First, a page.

• Your employer must provide return transportation costs for your trip home if your work ends or you are dismissed for business reasons unrelated to job performance before the end of your contract.
  • You are usually entitled to terms and conditions of employment that are normal for similarly employed U.S. workers in the area.
  • You should never have to pay fees to a labor recruiter in your home country.
post #21 of 30

They didn't contravene any of those. We paid fees to Americans, they weren't in any one else's countries (they recruited from several countries).  We were paid at US pay rates, same as our US colleagues. And enjoyed the same terms and conditions (of which of course there are very few).

 

It's a sad cycle, that in order to recruit from overseas, they have to show the US gov't that they can't get people locally. And they can't get people locally because the pay is too low. And the pay stays low because people from overseas, on adventures, are available to fly over and take the jobs.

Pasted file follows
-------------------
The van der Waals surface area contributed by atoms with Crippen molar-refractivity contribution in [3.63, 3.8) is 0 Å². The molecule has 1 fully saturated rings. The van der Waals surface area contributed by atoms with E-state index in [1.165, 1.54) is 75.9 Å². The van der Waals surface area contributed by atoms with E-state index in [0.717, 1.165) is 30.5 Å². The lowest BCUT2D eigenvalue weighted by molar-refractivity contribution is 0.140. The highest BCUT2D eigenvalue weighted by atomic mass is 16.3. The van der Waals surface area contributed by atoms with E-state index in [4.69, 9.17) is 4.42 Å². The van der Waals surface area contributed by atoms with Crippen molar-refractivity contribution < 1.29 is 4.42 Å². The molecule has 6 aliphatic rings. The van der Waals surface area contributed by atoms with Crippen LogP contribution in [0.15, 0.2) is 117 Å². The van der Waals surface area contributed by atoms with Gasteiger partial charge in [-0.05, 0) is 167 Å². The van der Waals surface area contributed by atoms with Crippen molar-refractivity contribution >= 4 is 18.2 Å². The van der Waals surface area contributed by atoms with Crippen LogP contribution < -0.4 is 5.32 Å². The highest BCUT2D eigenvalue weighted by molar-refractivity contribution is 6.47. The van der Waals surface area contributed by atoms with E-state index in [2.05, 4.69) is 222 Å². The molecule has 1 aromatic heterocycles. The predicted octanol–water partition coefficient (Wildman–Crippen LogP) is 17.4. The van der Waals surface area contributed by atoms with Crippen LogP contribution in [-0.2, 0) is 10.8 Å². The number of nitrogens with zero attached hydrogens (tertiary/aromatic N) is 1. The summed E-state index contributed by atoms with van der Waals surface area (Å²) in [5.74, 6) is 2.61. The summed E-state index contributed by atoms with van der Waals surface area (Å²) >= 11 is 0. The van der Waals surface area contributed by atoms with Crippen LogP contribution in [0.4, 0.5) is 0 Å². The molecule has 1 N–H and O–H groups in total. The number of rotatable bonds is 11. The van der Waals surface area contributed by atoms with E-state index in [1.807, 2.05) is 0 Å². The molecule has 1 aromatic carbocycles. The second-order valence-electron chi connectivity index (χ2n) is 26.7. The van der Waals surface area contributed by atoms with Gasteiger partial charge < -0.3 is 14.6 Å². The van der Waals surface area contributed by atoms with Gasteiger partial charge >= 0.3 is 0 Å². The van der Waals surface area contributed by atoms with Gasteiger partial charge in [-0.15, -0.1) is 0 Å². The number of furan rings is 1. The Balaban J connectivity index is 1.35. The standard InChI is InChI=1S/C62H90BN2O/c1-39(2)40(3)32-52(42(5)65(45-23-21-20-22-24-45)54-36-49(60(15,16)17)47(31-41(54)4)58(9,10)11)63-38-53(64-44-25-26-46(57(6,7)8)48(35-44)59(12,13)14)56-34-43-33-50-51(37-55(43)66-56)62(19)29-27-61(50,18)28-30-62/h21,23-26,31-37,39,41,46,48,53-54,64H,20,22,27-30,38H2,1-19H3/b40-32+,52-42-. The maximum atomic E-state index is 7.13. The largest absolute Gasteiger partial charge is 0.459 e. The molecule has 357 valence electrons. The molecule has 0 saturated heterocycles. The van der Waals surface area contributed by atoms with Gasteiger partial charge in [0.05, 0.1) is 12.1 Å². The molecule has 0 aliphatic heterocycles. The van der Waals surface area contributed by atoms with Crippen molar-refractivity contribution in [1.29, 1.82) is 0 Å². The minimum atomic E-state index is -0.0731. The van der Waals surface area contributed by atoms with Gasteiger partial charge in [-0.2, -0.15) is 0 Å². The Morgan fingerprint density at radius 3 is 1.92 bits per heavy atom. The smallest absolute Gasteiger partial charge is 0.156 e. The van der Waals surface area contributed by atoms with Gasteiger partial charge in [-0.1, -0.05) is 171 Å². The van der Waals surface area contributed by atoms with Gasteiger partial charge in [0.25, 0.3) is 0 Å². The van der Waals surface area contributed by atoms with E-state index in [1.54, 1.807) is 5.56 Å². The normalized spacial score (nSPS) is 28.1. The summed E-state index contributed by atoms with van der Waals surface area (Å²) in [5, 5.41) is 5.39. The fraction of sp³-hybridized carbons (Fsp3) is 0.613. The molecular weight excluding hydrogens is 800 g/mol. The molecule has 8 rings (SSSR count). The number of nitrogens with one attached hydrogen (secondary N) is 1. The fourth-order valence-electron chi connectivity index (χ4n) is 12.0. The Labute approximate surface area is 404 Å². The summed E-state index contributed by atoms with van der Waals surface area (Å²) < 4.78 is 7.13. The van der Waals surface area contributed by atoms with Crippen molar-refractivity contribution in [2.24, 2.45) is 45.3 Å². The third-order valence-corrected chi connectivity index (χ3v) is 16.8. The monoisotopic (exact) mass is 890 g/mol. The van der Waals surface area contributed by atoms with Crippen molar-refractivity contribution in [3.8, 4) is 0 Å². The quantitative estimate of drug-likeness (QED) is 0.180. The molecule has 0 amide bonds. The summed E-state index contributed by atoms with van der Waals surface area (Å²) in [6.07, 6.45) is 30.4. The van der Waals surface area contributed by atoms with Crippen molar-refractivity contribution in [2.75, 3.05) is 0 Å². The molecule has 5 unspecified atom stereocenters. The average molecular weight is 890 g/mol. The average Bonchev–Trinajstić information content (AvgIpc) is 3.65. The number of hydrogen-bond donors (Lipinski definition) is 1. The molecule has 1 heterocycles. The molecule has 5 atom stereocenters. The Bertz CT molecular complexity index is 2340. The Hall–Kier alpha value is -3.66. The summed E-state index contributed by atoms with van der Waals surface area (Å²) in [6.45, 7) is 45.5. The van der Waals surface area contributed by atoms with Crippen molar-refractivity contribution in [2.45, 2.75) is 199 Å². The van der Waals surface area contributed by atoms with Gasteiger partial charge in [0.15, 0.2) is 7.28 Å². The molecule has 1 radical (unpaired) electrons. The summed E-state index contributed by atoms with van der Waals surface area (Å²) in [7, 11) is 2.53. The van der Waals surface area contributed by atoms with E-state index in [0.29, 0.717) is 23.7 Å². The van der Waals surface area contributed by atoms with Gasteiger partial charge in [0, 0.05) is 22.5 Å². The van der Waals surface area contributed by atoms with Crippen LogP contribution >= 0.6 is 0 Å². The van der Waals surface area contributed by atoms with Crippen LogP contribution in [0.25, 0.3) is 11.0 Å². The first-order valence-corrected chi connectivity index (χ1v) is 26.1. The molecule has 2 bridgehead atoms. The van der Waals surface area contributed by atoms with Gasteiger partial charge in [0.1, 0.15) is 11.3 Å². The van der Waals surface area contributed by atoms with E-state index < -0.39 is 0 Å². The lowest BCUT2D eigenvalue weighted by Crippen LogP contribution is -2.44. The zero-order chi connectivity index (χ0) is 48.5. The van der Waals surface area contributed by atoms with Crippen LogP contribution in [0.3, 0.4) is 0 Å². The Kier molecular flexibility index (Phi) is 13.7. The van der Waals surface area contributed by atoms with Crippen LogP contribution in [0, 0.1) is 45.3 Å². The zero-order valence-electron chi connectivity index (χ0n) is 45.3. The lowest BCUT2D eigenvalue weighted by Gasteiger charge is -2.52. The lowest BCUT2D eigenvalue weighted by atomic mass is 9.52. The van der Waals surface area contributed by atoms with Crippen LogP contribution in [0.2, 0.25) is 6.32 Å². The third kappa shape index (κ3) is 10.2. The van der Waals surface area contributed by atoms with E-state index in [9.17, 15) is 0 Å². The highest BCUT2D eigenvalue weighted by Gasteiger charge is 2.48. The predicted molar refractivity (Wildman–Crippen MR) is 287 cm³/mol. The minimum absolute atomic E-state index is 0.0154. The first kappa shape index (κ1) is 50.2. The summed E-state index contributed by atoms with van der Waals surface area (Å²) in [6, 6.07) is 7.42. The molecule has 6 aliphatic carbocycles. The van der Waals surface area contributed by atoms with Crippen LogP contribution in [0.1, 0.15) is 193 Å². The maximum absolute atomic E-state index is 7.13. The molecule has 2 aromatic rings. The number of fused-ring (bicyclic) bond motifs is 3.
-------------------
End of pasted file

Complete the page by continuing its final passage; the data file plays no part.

post #22 of 30

I don't have much of a problem with allowing foreign instructors to work in the US...I have a problem with allowing them to work in the US, when we're not allowed to work in their home country.

 

It is unfortuante that ski pros aren't considered on the caliber of golf pros...but perhaps ski bumming (including student visa on adventure) are in fact a part of that.

post #23 of 30

Which countries can't you work in? 

post #24 of 30
Quote:
Originally Posted by iWill View Post

I don't have much of a problem with allowing foreign instructors to work in the US...I have a problem with allowing them to work in the US, when we're not allowed to work in their home country.